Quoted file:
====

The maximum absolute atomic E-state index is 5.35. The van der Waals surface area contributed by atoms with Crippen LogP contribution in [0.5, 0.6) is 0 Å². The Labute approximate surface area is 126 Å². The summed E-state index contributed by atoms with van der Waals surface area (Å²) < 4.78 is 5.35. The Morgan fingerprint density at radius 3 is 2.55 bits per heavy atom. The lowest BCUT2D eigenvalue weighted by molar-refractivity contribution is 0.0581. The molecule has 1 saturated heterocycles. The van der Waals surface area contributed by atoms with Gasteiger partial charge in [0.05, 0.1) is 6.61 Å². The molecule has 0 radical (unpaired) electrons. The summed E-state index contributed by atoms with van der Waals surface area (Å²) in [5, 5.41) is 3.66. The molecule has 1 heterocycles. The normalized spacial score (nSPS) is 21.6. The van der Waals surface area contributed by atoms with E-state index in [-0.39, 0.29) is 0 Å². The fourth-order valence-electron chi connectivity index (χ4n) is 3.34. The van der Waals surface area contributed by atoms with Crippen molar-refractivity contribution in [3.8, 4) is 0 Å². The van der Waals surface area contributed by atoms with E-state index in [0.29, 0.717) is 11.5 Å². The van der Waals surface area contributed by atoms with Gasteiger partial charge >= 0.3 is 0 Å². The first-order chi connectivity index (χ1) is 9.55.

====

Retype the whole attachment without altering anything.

The maximum absolute atomic E-state index is 5.35. The van der Waals surface area contributed by atoms with Crippen LogP contribution in [0.5, 0.6) is 0 Å². The Labute approximate surface area is 126 Å². The summed E-state index contributed by atoms with van der Waals surface area (Å²) < 4.78 is 5.35. The Morgan fingerprint density at radius 3 is 2.55 bits per heavy atom. The lowest BCUT2D eigenvalue weighted by molar-refractivity contribution is 0.0581. The molecule has 1 saturated heterocycles. The van der Waals surface area contributed by atoms with Gasteiger partial charge in [0.05, 0.1) is 6.61 Å². The molecule has 0 radical (unpaired) electrons. The summed E-state index contributed by atoms with van der Waals surface area (Å²) in [5, 5.41) is 3.66. The molecule has 1 heterocycles. The normalized spacial score (nSPS) is 21.6. The van der Waals surface area contributed by atoms with E-state index in [-0.39, 0.29) is 0 Å². The fourth-order valence-electron chi connectivity index (χ4n) is 3.34. The van der Waals surface area contributed by atoms with Crippen molar-refractivity contribution in [3.8, 4) is 0 Å². The van der Waals surface area contributed by atoms with E-state index in [0.29, 0.717) is 11.5 Å². The van der Waals surface area contributed by atoms with Gasteiger partial charge >= 0.3 is 0 Å². The first-order chi connectivity index (χ1) is 9.55.